Like Glen Hansard, Jack White has finally released a solo album after more than a dozen years in to his career, and recording with a handful of bands. He’s the driven mastermind behind The White Stripes, The Raconteurs and The Dead Weather, and in a recent interview, said he’d put off making a solo record until now because “these songs feel like they could only be presented under my name. These songs…had nothing to do with anyone or anything else but my own expression.” This is White at his most personal and his most vintage. His lyrics run through love found and lost (no surprise since his marriage ended divorced) while the music is a groovy calliope of early and mid-20th century blues and parlor music. Sounding like a roguish Robert Plant (a redundant description?), White is a throwback of the highest order with “I Guess I Should Go To Sleep” resonating like a modern day “Goodnight Irene”. The simple instrumentation mirrors his work with Meg White and drafting a group of solid musicians (clarinet/bass clarinet player Emily Bowland, Wurlitzer pianist Brooke Waggoner and the incomparable vocalist Ruby Amanfu, who does wonders on the sultry duet “Love Interruption”) reinforces how smart White can be.



Marking his first 7” release on Jack White’s Third Man Records label, Beck presents I Just Started Hating Some People Today” a subversive country ode to “wanting to kill someone” or, at the very least, “wanting to punch your face”. Think Gram Parsons calmly singing about going on a homicidal tear. After Beck’s turn at the mic, White pops up to replace the country twang with a hostile hardcore assault before his ex-wife, model/singer Karen Elson, delivers a pulp fiction like serenade to offing her offender. What a luxury it is to have one’s own label to indulge one’s twisted creativity. And oh, what fun!


($12.00, Cowbell Records)

The world’s only punk rock marching band (you know another?) is out with an explosive, jubilant collection of post-modern half-time songs. The spectacle of 30+ musicians decked out in vintage marching band uniforms is a sight to behold and hear. Safety Fifth is a playful mix of dark camp (“Monster Tango”), kitsch (“Touch The Police”) and pageantry (“Rabbits and Trees”). Add a touch of 60s surf music (“Sexy Bull”) and Italian cinema (“Tube Sock Tango”) and you’re enveloped in a brilliantly delightful world of band geeks. If you see Mucca Pazza live, get there early. They parade single file in to each venue and launch their musical assault submerged in the audience.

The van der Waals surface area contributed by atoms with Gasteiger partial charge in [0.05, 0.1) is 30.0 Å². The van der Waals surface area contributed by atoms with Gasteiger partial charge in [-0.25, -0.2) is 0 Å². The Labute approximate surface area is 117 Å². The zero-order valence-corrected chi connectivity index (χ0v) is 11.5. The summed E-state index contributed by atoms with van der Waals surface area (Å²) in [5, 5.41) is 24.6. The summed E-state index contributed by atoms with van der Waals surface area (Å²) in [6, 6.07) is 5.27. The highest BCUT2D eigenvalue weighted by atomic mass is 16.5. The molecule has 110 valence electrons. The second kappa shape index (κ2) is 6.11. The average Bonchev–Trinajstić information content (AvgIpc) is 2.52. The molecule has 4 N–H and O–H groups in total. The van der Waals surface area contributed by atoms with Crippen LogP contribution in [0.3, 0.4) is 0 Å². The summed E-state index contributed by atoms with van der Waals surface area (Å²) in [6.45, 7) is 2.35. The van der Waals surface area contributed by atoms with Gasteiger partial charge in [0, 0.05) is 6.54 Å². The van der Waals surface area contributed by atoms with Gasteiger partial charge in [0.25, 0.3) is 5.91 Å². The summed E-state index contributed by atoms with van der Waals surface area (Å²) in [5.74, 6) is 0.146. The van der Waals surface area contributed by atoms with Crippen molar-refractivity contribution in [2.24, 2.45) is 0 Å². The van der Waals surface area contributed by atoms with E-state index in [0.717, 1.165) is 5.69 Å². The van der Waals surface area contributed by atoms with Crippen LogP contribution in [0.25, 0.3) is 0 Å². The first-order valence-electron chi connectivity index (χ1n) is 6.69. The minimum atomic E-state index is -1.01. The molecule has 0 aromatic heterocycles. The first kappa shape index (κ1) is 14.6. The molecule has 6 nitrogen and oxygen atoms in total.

($10.00, Lovitt Records)

Proving it doesn’t take much to whip up an assault, boy-girl duo Redgrave’s 5-song debut is bursting with an intensity that’s bright enough to blind. Vocalist/guitarist Angie Mead maneuvers between Kate Bush and Grace Slick with her echoing, gut-wrenching delivery, while drummer Stephen Howard steamrolls with military precision. Three of the songs come in at 5 minutes plus but are never exhausting, as each are well thought out, clever orchestrations. “Taunt” finds Mead turning her lyrics in to emphatic facts, as she screams the last word at the end of each refrain while the closer, “Digital Track”, is a slam fest for those who love the one-two combo of 90s punk and 70s rock.

BETH SORRENTINOBETH SORRENTINO A Curt Boettcher Songbook: Would You Like To Go

(TBD, Basta Music)

Suddenly, Tammy! front woman Beth Sorrentino returns with a most fitting and appealing project of Curt Boettcher cover songs. Best known for his 60s brand of sunny, layered pop, Boettcher, who died in 1987, worked with The Beach Boys and The Association, for whom he upped the tempo on their debut single “Along Comes Mary”, turning it in to the band’s first chart hit. Sorrentino, with her sweet soprano and stellar piano chops, takes ownership with a warmer version, highlighting the vocal acrobatics it takes to sing such a densely lyrical song. Rounding out the collection with the childlike “Would You Like To Go” and the bossa nova inspired “I Just Want To Be Your Friend”, Boettcher and Sorrentino make an inspired coupling for these innocent and charming pop tunes. / Issue 137 - September 9807